What is mindfulness?
Life is what happens to you while you're busy making other plans. This quote by John Lennon is a good definition of what mindfulness isn’t.
Mindfulness does not involve multi-tasking.
Nor thinking about the past.
Nor worrying about the future.
Mindfulness is simply the process of keeping one’s attention in the present moment
Mindfulness can be cultivated by focusing moment-to-moment on what is taking place in your life and by giving whatever you are doing your full attention.
Mindfulness can also be cultivated by meditation techniques where one learns to pay attention to thoughts, emotions and sensations without judgment.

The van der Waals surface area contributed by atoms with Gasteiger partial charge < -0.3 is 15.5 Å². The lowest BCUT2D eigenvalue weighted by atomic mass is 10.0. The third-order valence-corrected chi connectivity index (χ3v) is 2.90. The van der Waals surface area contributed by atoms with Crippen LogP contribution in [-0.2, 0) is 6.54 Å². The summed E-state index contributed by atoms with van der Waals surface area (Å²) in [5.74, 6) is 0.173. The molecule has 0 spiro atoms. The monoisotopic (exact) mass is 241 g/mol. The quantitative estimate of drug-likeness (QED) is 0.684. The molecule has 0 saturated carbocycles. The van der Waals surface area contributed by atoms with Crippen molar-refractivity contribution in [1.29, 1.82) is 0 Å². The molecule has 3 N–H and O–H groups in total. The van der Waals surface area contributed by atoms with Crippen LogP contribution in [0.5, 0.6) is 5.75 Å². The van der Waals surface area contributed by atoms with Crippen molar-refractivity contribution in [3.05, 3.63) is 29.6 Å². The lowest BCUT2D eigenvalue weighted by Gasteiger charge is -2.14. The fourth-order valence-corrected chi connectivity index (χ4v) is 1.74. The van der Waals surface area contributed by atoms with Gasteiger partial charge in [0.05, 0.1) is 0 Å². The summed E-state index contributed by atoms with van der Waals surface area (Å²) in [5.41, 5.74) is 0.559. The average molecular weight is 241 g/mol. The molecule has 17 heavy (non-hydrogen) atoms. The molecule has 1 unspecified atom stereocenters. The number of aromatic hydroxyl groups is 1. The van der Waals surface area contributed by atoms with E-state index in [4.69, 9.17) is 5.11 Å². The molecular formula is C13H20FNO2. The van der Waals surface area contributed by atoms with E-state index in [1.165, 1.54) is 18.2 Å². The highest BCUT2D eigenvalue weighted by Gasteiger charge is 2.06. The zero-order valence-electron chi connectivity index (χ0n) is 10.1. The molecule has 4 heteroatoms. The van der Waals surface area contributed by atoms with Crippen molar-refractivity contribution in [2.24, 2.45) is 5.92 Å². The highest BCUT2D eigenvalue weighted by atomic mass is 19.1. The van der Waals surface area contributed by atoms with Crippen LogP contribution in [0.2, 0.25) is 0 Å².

Learning to accept whatever arises in your awareness at each moment leads to a growing acceptance of both yourself and others as they are, not as you may wish them (or yourself) to be.
Researchers have discovered that practicing mindfulness improves health in a variety of ways including relieving stress, reducing pain, lowering blood pressure, alleviating heart conditions and improving sleep.
Mindfulness has also been found to improve mental health conditions such as anxiety disorders, depression, eating disorders and personality disorders.
By learning to cultivate self-acceptance during mindfulness practice, it becomes easier to accept whatever comes your way in your life.